Welcome to the Power Against Violence and Abuse website. Power Against has been formed to bring awareness and forge support for violence and abuse victims through the strength sport community: powerlifting, strongman and bodybuilding. We have initiated this awareness group because our lives and hearts have been touched by the victims of abuse. You may have come here because you too know someone who is in an abusive situation, are a victim yourself or would like to learn more.
Jennifer Burkey says the memory of a night three years ago still terrifies her.
That’s when her live-in boyfriend, she says, threatened her life, chased her around their Fort Ann home and then choked her until she was unconscious.
“I don’t know how long I was out, but when I woke up he was standing over me,” Burkey told me. “When I tasted blood, I realized what was going on.”
Burkey fled the house and ran to a neighbor’s home, she says. There, she called police, who arrested the boyfriend.
He was charged with criminal mischief, menacing and unlawful imprisonment. But a year later, under a plea agreement offered by Washington County District Attorney Kevin Kortright, he pleaded guilty only to disorderly conduct. Burkey was upset about the plea deal, which she considers far too lenient. But the agreement came with a consolation: A judge would issue an order of protection that would shield her from contact by the boyfriend, who had moved from the house. It wasn’t much. But it was something.
There was just one problem. The two-year order of protection was never served on the boyfriend. And later, when he allegedly barraged Burkey with text messages and repeatedly called her, the order wasn’t in place to protect her.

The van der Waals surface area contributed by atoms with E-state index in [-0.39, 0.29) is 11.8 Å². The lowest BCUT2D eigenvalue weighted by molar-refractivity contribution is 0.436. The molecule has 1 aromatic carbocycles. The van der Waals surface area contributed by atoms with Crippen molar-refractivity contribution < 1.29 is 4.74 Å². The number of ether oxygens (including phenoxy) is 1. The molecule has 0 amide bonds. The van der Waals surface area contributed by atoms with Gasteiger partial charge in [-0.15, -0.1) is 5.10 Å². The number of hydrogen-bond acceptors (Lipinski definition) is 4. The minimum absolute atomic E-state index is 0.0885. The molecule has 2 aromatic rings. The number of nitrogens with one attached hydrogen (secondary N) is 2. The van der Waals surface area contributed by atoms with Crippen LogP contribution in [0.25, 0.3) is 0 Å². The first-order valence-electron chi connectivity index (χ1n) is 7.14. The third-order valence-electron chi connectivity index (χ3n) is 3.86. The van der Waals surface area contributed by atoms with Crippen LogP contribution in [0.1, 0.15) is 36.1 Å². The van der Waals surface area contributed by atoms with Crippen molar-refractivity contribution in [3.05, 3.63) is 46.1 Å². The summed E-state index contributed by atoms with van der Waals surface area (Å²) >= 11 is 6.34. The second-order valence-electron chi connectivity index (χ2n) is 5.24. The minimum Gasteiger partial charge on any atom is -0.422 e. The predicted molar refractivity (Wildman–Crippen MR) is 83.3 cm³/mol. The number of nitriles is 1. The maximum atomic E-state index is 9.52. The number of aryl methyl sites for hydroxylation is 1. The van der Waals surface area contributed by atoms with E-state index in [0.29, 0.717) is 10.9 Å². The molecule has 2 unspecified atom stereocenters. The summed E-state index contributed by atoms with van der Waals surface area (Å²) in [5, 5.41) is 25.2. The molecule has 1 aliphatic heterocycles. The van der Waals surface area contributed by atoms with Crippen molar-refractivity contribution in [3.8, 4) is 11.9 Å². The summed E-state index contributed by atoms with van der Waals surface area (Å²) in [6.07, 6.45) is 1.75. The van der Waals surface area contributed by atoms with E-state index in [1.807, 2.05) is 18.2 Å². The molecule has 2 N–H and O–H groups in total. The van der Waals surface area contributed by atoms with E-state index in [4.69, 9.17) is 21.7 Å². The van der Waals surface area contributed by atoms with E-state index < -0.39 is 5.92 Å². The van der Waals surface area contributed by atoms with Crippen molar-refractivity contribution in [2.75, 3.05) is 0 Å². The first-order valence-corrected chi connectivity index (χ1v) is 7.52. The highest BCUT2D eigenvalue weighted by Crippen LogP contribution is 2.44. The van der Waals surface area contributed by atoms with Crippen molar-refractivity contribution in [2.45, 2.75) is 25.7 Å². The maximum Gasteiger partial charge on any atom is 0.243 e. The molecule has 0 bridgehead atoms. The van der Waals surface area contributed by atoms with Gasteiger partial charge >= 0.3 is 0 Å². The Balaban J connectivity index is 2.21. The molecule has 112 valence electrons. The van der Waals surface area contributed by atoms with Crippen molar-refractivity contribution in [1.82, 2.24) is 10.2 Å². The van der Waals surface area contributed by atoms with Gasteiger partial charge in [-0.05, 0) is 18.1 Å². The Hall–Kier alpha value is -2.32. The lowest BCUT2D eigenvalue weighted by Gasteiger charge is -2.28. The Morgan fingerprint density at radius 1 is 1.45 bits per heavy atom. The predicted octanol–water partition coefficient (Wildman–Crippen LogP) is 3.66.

“I feel like I’m really lucky to be alive,” said Burkey, who asked that the ex-boyfriend not be named in this story. “But what does it take for the system to do right by a crime victim?”
The order, which bars the ex from any contact with Burkey, was issued by Granville Town Justice Donald Parker, who has since retired from the bench and couldn’t be reached for comment.
Normally in such a case, the judge will send the order to the sheriff’s department, which then makes sure it’s served on the defendant. But the Washington County Sheriff’s Office says it never received the order and, thus, never served it. That inconvenient fact went undiscovered for many months, as there was no attempt at contact by the boyfriend after his plea.
But text messages and phone calls began earlier this year, Burkey says, and they scared her. One night in June, she received 32 text messages from the boyfriend between 1:22 and 1:37 a.m., she says. She showed the phone records to the sheriff’s department. She also taped a phone conversation with the boyfriend — seemingly more evidence that he was ignoring the protection order, which bars all contact with Burkey.
The sheriff’s department moved to arrest the boyfriend for criminal contempt. And that’s when it discovered the problem, says John Winchell, the undersheriff in Washington County. So no arrest was made .The boyfriend’s attorney, believes that was the right decision. If the order was never served, then there were no specific terms his client could violate. Now, of course, it’s the district attorney’s office that’s supposed to look out for women like Burkey. From my point of view, the district attorney has responsibility for ensuring that a order of protection is properly in place.